Black Rock Mountain State Park

Located 30 minutes north of Tallulah Falls, near Mountain City Georgia, Black Rock Mountain State Park soars 3,640 feet over the surrounding valley. It is the highest elevation park in Georgia, offering stunning panoramic views of Georgia’s Blue Ridge Mountains.

Black Rock Mountain is easily accessible, but it is easy to overlook the entrance. A small brown state park sign in the midst of fast food restaurants and gas stations points travelers down a winding mountain back road. Instantly we were in a thick lush forest.

I shifted my Honda CRV into lower gear as we zigzagged up the mountain, each bend an break displaying a phenomenal view of the valley below and surrounding mountain range. After a ten minute uphill climb we reached the summit.

By the time we reached the peak, the earlier thunderstorm we encountered at Tallulah Gorge had cleared into a crystal blue sky.

“This view is heavenly,” I commented to my mom as we enjoyed the scenic vista.

While atop the mountain, we dared to step into the gift shop with our masks on and sanitizer in hand. The staff was extremely helpful and we were able to safely purchase mementos of our trip, including a tee-shirt with a painting of Black Rock Mountain.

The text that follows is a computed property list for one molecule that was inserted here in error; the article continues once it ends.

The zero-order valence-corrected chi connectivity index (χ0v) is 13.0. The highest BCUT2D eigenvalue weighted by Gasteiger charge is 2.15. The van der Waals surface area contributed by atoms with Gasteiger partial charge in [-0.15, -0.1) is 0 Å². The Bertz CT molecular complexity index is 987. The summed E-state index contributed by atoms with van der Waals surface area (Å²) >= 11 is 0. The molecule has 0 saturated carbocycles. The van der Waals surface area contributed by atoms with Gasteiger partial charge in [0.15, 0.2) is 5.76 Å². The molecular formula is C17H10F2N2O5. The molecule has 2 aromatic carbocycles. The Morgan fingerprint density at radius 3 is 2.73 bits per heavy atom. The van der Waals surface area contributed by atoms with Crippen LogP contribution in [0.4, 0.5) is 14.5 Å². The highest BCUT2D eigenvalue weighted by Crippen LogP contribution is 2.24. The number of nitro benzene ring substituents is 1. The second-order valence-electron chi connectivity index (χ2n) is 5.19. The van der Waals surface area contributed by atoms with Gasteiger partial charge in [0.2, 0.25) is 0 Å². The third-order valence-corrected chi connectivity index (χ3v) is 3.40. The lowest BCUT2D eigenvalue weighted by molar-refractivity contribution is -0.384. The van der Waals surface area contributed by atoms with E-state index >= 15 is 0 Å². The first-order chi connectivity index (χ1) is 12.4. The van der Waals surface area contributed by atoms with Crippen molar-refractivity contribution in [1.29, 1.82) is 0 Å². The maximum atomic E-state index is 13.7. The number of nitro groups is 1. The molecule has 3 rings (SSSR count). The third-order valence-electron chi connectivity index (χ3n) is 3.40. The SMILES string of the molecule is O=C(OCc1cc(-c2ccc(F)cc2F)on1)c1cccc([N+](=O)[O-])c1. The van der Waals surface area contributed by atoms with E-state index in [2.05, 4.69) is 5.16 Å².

Returning to our car, we drove to the neighboring cottages and campgrounds, which are fabulous! The cottages are rustic and provide birds eye mountain views. I definitely want to rent a cottage next trip and relax staring off into the mountains.

As we returned down the mountain, my mom noticed a sign for Black Rock Lake…always ready for adventure, we detoured down a gravel road muddied by rain and navigated to quiet lake.

Black Rock Lake is a popular spot for anglers and is ideal for a relaxing loop hike. Unfortunately heavy rains from earlier in the week (Tropical Storm/Hurricane Isaias) left the trail pure mud…so unfortunately our hike didn’t go very far…

Black Rock Mountain State Park is unassuming, but it is one of the favorite spots I’ve visited this year. The views are stunning and it was not crowded. I highly recommend.

Also, in the area, history buffs can tour the Fox Fire Museum. Located on eight acres just outside of the park, the museums has 20 historic structures from 1820 to 1940 that tells the story the land and people who lived here.

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